What Is Autism? - Spectrum, Symptoms & Treatment

Instructor: Diane Davis
Studying Autism Spectrum Disorders (ASDs) can help you understand how this disorder can be manifested on a spectrum. Explore Autism Spectrum Disorders in this lesson and test your understanding with a quiz.


Autism is a lifelong developmental disability that affects how a person communicates with and relates to other people, as well as how a person makes sense of the world. It is caused by a neurological disorder.

Autism can manifest as impaired social interaction, problems with verbal and nonverbal communication, and unusual or severely limited activities and interest. These symptoms typically appear during the first three years of life. It is a spectrum condition, which means that while all people with autism share certain difficulties, their condition will affect them in different ways.

The most severe cases are marked by extremely repetitive, unusual, self-injurious, and aggressive behavior. This behavior may persist over time and prove very difficult to change. The conditions on the spectrum are Asperger's syndrome, Pervasive Developmental Disorder, Autistic Disorder, Rett Syndrome, and Childhood Disintegrative Disorder (CDD).

Children diagnosed with an ASD do not embrace the typical patterns of child development. Some hints of future problems may be apparent from birth, while in most cases, signs become evident when a child's communication and social skills lag further behind other children of the same age. Some parents report the change as being sudden, and that their children start to reject people, act strangely, and lose language and social skills they had previously acquired.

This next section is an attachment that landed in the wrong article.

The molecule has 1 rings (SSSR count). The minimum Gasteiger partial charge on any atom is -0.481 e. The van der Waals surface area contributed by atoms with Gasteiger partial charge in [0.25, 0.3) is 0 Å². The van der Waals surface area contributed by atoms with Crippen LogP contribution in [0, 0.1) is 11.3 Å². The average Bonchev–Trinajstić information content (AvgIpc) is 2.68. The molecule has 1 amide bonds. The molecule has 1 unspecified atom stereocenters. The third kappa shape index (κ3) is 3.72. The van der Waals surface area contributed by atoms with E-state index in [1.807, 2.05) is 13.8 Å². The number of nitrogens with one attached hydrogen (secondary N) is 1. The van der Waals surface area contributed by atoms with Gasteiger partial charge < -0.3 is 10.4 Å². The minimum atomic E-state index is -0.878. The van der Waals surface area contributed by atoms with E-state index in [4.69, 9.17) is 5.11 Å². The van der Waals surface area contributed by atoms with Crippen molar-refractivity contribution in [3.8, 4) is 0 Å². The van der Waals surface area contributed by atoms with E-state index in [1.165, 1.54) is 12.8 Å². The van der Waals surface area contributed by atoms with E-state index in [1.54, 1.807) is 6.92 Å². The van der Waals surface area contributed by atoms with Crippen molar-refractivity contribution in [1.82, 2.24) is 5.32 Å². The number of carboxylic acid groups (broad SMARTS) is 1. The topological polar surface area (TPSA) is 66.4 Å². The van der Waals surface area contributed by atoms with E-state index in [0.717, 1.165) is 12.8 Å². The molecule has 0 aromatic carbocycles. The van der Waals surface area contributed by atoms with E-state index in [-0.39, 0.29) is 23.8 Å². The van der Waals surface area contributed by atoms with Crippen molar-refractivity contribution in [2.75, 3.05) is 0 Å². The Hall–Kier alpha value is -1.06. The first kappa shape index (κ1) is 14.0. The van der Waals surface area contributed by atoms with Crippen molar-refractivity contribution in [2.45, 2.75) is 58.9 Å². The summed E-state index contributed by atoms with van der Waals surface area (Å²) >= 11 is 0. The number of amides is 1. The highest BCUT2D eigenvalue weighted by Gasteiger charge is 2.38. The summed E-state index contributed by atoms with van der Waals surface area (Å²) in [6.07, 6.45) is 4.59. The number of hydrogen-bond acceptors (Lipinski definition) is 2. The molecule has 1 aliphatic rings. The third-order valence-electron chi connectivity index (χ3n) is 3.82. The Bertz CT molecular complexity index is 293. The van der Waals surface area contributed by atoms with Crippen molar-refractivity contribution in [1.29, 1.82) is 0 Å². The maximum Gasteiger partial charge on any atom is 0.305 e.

Spectrum Disorders

Asperger's Syndrome

Asperger's syndrome is the mildest form of autism, and it is technically no longer an official diagnosis, as it is simply low on the autism spectrum. People at this end of the spectrum have difficulties in social communication, social interaction, and social imagination. They have a hard time understanding socially what is really going on around them. Their desire to interact is what sets them apart from those with traditional autism. They are not content to be alone all the time and they long to form friendships with others. Since they cannot read social or emotional cues well, they come off as insensitive, pushy, or strange, yet have very little insight into how they are perceived. They have very little idea on how to make a friendship work.

Language is acquired on time or even early. The trouble comes with reading non-verbal cues, such as body language and facial expression. People living low on the spectrum tend to talk at people instead of with them, and will often talk about their favorite topics long after the other person has become tired of the subject. They will have suffered from no cognitive delays during their first three years of life. This means that they will have at least a 'normal' IQ. Those living with Asperger's are known for having one, or several, intensely focused interests. They can seem drawn or driven to their special interests, zoning out on them in the middle of school, spending hours on them during free time, and talking about them to anybody who will listen.

Coping with stress, confusion, and frustration is an enormous challenge for these individuals. They depend on predictability, and living in the day-to-day world can be taxing. Added stress can come from wanting to connect with others, but rarely succeeding, resulting in meltdowns. Individuals have been observed to exhibit poor motor skills and clumsiness. Like all autism, there is no specific treatment or 'cure'.

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